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What is my bottleneck in gaming?

Last response: in Video Games
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October 31, 2012 9:27:18 PM

I've been planning to buy a new rig now for a few months. I always planned on saving up and buying it all at once. Well that went out the window last night. I ended up finding a deal on a 7950 that I couldn't pass up. So now I figure I'll start buying parts as I can afford them and I might as well upgrade the parts that are weakest in my old system until I can complete a new one. I am looking for advice on what my weakest part is and what I should upgrade next.

Current System:
i5-750 OC @ 3.6GHz Processor (I also have a seemingly stable 4.0GHz profile but I can't cool it, I won't let it get past 85C but it gets there within a few minutes of the stress test)
Asus P7P55D-E PRO Motherboard
Cooler Master 212 Heatsink
16GB GeiL DDR3 1600 RAM
3x 1TB Samsung Spinpoint F3 7200RPM HDD
Gigabyte Windforce Radeon HD 7950 (Upgraded from Gigabyte HD 5850) Video Card
Cooler Master 750W PSU (unsure of exact model)
Cooler Master 690 Case

Future System (as long as I get it before Haswell)
i5-3570k Processor
ASUS P8Z77-I DELUXE Motherboard
Noctua L12 Heatsink
Low Profile 16GB DDR3 1600 MHz
256+ GB SATA III SSD
3+ TB HDD
Gigabyte Windforce Radeon HD 7950 (swapping the 5850 back into the current rig once this is completed)
SilverStone SG08 w/ 600W PSU

So what should I consider buying next? RAM so I can max my board out at 32GB for a while? SSD so I can boot up faster? I know Mobo, Processor and Case will have to all be bought together as none will improve my current rig without the other. I'm also not sure if the Noctua L12 will clear my RAM heat shields (although I could probably dremel them off).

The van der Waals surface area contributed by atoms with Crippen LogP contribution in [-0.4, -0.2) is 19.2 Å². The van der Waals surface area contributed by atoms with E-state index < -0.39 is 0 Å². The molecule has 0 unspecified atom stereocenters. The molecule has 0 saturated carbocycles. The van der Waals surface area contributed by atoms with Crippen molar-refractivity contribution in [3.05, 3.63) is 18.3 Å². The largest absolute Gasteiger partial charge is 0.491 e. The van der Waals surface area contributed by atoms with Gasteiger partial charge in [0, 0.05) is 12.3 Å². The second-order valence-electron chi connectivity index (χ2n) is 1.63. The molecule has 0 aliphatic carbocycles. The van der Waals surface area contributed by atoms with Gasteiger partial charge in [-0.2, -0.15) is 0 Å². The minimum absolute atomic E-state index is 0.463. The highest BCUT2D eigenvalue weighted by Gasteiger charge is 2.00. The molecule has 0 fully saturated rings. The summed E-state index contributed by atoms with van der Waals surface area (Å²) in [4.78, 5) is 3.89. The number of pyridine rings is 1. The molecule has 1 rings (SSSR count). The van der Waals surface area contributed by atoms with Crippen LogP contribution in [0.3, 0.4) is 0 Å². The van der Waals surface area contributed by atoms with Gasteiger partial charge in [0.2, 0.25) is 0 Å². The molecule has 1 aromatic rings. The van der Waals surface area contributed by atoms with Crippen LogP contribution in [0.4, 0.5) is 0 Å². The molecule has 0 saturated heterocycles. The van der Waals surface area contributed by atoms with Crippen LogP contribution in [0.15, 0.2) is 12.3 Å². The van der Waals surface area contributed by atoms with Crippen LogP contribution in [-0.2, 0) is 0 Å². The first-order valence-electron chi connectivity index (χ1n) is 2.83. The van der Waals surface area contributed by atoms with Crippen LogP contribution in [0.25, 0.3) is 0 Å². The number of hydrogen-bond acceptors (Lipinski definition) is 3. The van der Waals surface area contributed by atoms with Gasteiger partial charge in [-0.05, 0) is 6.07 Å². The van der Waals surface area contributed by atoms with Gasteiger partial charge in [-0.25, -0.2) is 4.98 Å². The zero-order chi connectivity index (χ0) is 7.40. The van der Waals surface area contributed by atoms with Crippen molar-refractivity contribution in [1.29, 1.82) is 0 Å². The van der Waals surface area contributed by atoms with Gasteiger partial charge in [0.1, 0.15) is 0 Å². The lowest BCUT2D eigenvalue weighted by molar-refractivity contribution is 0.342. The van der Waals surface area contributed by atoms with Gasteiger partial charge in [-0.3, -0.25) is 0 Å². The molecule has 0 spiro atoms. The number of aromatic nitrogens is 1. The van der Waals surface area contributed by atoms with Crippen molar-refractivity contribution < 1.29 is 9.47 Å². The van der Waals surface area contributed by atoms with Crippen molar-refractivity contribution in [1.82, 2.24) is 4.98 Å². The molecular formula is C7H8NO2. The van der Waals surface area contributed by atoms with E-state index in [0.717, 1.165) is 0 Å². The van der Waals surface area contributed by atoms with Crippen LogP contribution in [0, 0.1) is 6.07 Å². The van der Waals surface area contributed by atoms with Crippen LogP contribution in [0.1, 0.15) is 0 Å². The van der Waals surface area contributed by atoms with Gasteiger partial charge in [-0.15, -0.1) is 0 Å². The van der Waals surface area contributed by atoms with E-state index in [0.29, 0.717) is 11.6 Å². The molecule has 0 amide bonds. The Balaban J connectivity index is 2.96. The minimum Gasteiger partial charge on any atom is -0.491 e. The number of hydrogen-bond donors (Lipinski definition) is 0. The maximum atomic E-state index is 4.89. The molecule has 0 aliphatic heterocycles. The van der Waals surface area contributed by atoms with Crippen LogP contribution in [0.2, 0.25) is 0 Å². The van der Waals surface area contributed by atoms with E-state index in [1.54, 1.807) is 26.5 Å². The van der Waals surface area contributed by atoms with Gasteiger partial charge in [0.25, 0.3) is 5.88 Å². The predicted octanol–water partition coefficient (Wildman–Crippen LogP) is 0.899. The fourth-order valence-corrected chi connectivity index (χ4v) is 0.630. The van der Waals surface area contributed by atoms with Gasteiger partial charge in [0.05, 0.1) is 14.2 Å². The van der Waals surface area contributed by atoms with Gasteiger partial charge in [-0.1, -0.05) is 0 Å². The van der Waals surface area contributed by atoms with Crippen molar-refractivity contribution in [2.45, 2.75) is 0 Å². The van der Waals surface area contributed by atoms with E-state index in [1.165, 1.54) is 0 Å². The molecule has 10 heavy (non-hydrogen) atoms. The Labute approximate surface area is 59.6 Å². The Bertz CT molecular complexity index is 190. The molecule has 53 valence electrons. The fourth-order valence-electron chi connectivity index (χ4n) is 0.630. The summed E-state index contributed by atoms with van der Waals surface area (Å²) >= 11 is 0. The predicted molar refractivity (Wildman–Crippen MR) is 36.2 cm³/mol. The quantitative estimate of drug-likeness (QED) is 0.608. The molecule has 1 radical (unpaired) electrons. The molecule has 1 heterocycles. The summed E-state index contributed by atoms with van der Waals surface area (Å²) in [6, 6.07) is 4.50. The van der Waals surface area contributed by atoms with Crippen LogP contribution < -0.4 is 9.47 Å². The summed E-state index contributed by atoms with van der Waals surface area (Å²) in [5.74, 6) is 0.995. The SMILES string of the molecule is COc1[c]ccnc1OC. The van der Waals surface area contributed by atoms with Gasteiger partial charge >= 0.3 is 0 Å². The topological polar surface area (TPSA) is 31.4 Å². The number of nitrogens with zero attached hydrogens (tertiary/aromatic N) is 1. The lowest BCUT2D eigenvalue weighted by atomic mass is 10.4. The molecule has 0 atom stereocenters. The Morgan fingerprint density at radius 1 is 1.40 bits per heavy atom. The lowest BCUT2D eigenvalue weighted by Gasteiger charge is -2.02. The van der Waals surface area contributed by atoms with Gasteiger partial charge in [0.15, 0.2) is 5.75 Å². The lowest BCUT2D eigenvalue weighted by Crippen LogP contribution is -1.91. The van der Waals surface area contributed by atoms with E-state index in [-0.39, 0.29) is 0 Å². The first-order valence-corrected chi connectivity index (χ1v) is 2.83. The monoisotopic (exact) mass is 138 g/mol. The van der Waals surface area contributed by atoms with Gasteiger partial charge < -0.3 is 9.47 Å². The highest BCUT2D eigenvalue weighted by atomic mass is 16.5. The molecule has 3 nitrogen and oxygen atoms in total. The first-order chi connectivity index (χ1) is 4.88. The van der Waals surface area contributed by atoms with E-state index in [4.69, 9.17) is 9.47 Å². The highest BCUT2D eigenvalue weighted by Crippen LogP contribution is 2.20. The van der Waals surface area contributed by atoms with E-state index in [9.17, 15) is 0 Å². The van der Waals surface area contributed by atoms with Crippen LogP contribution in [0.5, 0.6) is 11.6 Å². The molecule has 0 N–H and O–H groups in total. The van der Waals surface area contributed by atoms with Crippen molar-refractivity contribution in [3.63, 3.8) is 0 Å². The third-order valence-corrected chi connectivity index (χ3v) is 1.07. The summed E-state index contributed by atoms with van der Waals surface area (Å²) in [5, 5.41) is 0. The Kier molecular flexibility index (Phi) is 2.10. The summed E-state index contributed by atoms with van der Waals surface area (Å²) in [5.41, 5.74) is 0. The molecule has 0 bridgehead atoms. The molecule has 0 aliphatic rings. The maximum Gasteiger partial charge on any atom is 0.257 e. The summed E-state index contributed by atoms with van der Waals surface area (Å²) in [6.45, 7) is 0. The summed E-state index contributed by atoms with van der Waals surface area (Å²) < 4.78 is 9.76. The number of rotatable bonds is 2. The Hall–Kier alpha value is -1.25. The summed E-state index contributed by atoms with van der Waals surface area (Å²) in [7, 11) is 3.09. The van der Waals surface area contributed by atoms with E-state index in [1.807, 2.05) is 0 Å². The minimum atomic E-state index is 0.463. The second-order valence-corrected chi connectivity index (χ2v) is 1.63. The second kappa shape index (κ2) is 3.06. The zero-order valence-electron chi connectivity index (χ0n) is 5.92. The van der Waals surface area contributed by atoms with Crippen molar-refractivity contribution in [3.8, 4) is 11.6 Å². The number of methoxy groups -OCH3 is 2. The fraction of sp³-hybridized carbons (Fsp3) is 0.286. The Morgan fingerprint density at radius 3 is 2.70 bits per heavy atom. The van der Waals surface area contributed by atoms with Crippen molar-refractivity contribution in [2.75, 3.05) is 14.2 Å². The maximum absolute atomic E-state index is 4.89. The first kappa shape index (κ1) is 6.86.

More about : bottleneck gaming

October 31, 2012 9:33:42 PM

You have plenty of RAM, a CPU that is still plenty fast, and a fairly high end GPU with the 7950. Other than adding a second 7950, or spending lots of money to go for a slightly higher end card, there isn't much that you can do to boost performance. If you really want to upgrade something on that older rig, I would say grab an SSD. They do really make your system more responsive and cut down your boot times. I recommend at least 120GB so you have some headroom to install games or larger programs if you want to. 60GB is manageable, but you will have to do more work to manage your space with a 60GB SSD.
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October 31, 2012 9:55:15 PM

16GB of RAM is pretty overkill for most uses, so unless you are doing some extreme rendering there is no point in upgrading the 32GB. I agree with Supernova that an SSD should be the next thing, as it'll make everything run a helluva lot quicker and their prices are still dropping steadily.
Furthermore you could get a better heatsink, however I must inform you that the L12 is a low profile cooler, so temps won't be much better (if at all) than a 212. You could look at some of their higher end models (space permitting) and they tend to have the option of mounting the fan about the RAM.
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November 1, 2012 11:10:00 AM

+1 you have more RAM than you need for gaming already. A SSD will imporove loading times only but is the most noticeable upgrade you will ever get but don't expect it to improve gaming except load times. Getting a pair of high CFM fans for the 212 will most likely improve cooling as much as a better air cooler. CPU & Mboard or another 7950 are the only things that will improve gaming performance and unless you are using more than 1 monitor you don't really need it.
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November 1, 2012 12:59:26 PM

a 250gig minimum ssd then you can use it for both boot and install. it really is pointless having an o.s boot in 2 seconds only to have to install everything else on a mechanical drive.
so get an ssd thats big enough to hold the o.s and any programs you want to use.
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